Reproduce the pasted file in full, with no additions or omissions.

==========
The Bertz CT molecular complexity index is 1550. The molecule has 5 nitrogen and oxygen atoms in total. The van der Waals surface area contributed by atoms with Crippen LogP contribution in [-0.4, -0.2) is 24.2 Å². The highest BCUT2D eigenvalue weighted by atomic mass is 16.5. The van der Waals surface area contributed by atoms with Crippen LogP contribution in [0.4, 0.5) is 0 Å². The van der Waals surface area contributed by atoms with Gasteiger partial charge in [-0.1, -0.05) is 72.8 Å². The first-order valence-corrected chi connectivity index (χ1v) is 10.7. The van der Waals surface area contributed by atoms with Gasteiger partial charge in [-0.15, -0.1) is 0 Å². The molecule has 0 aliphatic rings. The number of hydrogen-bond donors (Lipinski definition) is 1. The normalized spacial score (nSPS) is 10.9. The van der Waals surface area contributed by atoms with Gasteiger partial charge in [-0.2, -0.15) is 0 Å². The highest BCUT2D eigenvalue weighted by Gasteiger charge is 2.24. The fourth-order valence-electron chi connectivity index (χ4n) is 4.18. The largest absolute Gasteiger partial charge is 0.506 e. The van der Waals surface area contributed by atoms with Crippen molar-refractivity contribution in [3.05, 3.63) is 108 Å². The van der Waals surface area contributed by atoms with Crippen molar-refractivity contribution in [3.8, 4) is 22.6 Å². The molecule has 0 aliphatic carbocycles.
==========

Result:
The Bertz CT molecular complexity index is 1550. The molecule has 5 nitrogen and oxygen atoms in total. The van der Waals surface area contributed by atoms with Crippen LogP contribution in [-0.4, -0.2) is 24.2 Å². The highest BCUT2D eigenvalue weighted by atomic mass is 16.5. The van der Waals surface area contributed by atoms with Crippen LogP contribution in [0.4, 0.5) is 0 Å². The van der Waals surface area contributed by atoms with Gasteiger partial charge in [-0.1, -0.05) is 72.8 Å². The first-order valence-corrected chi connectivity index (χ1v) is 10.7. The van der Waals surface area contributed by atoms with Gasteiger partial charge in [-0.15, -0.1) is 0 Å². The molecule has 0 aliphatic rings. The number of hydrogen-bond donors (Lipinski definition) is 1. The normalized spacial score (nSPS) is 10.9. The van der Waals surface area contributed by atoms with Gasteiger partial charge in [-0.2, -0.15) is 0 Å². The highest BCUT2D eigenvalue weighted by Gasteiger charge is 2.24. The fourth-order valence-electron chi connectivity index (χ4n) is 4.18. The largest absolute Gasteiger partial charge is 0.506 e. The van der Waals surface area contributed by atoms with Crippen molar-refractivity contribution in [3.05, 3.63) is 108 Å². The van der Waals surface area contributed by atoms with Crippen molar-refractivity contribution in [3.8, 4) is 22.6 Å². The molecule has 0 aliphatic carbocycles.